by Steven Doyle
A speakeasy, also called a blind pig or blind tiger, is an establishment that sells alcoholic beverages, or a retro style bar that replicates aspects of historical speakeasies. Speakeasy bars came into prominence in the United States during the Prohibition era. During that time, the sale, manufacture, and transportation of alcoholic beverages was illegal throughout the United States.
Speakeasies largely disappeared after Prohibition ended in 1933. The speakeasy-style trend began in 2000 with the opening of the bar Milk & Honey, which has since closed. Once tucked discreetly behind a little black door in the heart of Soho since 2002. It was at the vanguard of the speakeasy movement in London.
DFW has its fair share of speakeasys, and we tell you about a few we enjoy with the hope you keep these explicitly secret.
This was actually a true modern-day speakeasy as it was discovered by a new tenant that now occupies Henry’s Majestic. Guests, including scene writers of Dallas, where told not to discuss this alley accessible speakeasy tucked behind the dumpster at the restaurant. The word has since spread. There is also a secret entrance attached to the kitchen. The bar itself is a small but lavish nod to another era serving amazing Prohibition-esque cocktails and oysters to a festive handful of guests. This writer has spent far too many evenings speaking easy.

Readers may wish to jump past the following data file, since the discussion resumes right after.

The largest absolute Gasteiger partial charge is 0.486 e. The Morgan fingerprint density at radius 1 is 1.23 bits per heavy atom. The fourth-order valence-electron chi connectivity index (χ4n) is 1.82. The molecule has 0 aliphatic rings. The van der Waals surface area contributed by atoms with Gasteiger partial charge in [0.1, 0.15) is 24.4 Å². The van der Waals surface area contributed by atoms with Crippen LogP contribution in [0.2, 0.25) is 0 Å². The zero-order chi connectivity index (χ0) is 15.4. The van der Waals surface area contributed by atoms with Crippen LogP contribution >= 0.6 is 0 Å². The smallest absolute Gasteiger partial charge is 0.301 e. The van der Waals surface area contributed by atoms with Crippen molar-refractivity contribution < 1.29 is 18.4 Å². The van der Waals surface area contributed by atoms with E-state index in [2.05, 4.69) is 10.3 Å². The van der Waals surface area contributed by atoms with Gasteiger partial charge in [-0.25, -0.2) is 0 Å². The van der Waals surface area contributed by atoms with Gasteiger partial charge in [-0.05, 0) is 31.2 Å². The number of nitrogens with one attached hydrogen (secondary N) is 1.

Tucked behind a bridal shop, La Viuda Negra is a speakeasy run by brothers Javier and Luis Villalva. The very tiny bar is stacked with a bevy variety of agave-based spirits, tequilas, and mezcals. If arriving late night, it may be a struggle to grab a cocktail, so we suggest ordering two then hightail it to the narrow outdoors tucked away between El Come Taco shop and the cocktail hide-a-way.
Easier to find under a bright neon announcement, Scat Jazz is in an alleyway and features music of a forgotten era with drinks to match. Located in Fort Worth, you will enjoy time here.
Another hidden gem in Fort Worth, Thompson’s Bookstore is a homey prohibition-style cocktail lounge with the spirits to match. Outfitted with leather lounge chairs, deep wood furnishings, velvet drapes, and antler mounts, the bar resembles that of a frontier saloon.
The interior of the bar is outfitted in leather, exposed brick walls, chandeliers, and dusty bookshelves. In true literary tradition, the bar serves an extensive list of top-shelf spirits, with over 400 fine scotches and whiskeys. Cocktail-wise, the bar a special assortment of whiskey-based drinks, specialty cocktails, martinis, as well as tequila-based cocktails.
Hidden behind the facade of a candy shop, is one of the bougiest spots in Dallas. Truth and Alibi is an exciting hidden gem. Garishly decorated in velvet and incandescent chandeliers, Truth and Alibi offers Dallasites a hip setting to sip on luscious cocktails and a burlesque show.